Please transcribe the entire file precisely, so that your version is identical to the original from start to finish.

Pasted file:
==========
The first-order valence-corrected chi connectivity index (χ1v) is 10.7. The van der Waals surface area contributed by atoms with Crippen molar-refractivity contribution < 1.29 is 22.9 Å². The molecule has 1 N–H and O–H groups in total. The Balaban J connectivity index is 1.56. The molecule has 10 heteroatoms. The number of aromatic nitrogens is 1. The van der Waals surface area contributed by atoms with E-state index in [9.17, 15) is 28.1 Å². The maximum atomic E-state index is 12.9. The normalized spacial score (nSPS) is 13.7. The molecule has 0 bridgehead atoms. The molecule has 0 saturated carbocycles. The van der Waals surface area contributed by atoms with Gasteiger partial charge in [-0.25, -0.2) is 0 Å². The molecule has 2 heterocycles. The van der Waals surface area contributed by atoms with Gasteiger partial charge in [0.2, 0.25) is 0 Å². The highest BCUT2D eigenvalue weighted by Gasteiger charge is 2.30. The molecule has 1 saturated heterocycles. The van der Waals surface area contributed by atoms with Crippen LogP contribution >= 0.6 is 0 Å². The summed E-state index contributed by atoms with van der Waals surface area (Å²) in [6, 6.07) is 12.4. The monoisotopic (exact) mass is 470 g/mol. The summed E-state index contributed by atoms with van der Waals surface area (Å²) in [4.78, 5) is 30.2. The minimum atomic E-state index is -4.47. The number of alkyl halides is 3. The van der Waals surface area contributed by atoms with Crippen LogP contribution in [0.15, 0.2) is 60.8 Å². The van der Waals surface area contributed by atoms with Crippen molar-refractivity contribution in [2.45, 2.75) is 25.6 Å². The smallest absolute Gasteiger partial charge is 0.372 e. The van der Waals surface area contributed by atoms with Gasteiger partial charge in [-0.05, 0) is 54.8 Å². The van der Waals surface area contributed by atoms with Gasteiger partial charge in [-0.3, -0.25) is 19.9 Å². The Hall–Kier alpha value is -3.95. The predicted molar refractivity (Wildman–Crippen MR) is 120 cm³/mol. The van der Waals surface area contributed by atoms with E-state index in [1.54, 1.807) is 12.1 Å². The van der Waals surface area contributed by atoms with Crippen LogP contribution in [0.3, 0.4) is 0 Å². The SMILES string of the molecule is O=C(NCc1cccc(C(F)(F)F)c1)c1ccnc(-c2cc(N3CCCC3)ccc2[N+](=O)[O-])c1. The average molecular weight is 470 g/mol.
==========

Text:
The first-order valence-corrected chi connectivity index (χ1v) is 10.7. The van der Waals surface area contributed by atoms with Crippen molar-refractivity contribution < 1.29 is 22.9 Å². The molecule has 1 N–H and O–H groups in total. The Balaban J connectivity index is 1.56. The molecule has 10 heteroatoms. The number of aromatic nitrogens is 1. The van der Waals surface area contributed by atoms with E-state index in [9.17, 15) is 28.1 Å². The maximum atomic E-state index is 12.9. The normalized spacial score (nSPS) is 13.7. The molecule has 0 bridgehead atoms. The molecule has 0 saturated carbocycles. The van der Waals surface area contributed by atoms with Gasteiger partial charge in [-0.25, -0.2) is 0 Å². The molecule has 2 heterocycles. The van der Waals surface area contributed by atoms with Gasteiger partial charge in [0.2, 0.25) is 0 Å². The highest BCUT2D eigenvalue weighted by Gasteiger charge is 2.30. The molecule has 1 saturated heterocycles. The van der Waals surface area contributed by atoms with Crippen LogP contribution >= 0.6 is 0 Å². The summed E-state index contributed by atoms with van der Waals surface area (Å²) in [6, 6.07) is 12.4. The monoisotopic (exact) mass is 470 g/mol. The summed E-state index contributed by atoms with van der Waals surface area (Å²) in [4.78, 5) is 30.2. The minimum atomic E-state index is -4.47. The number of alkyl halides is 3. The van der Waals surface area contributed by atoms with Crippen LogP contribution in [0.15, 0.2) is 60.8 Å². The van der Waals surface area contributed by atoms with Crippen molar-refractivity contribution in [2.45, 2.75) is 25.6 Å². The smallest absolute Gasteiger partial charge is 0.372 e. The van der Waals surface area contributed by atoms with Gasteiger partial charge in [-0.05, 0) is 54.8 Å². The van der Waals surface area contributed by atoms with Gasteiger partial charge in [-0.3, -0.25) is 19.9 Å². The Hall–Kier alpha value is -3.95. The predicted molar refractivity (Wildman–Crippen MR) is 120 cm³/mol. The van der Waals surface area contributed by atoms with E-state index in [1.54, 1.807) is 12.1 Å². The van der Waals surface area contributed by atoms with Crippen LogP contribution in [0.3, 0.4) is 0 Å². The SMILES string of the molecule is O=C(NCc1cccc(C(F)(F)F)c1)c1ccnc(-c2cc(N3CCCC3)ccc2[N+](=O)[O-])c1. The average molecular weight is 470 g/mol.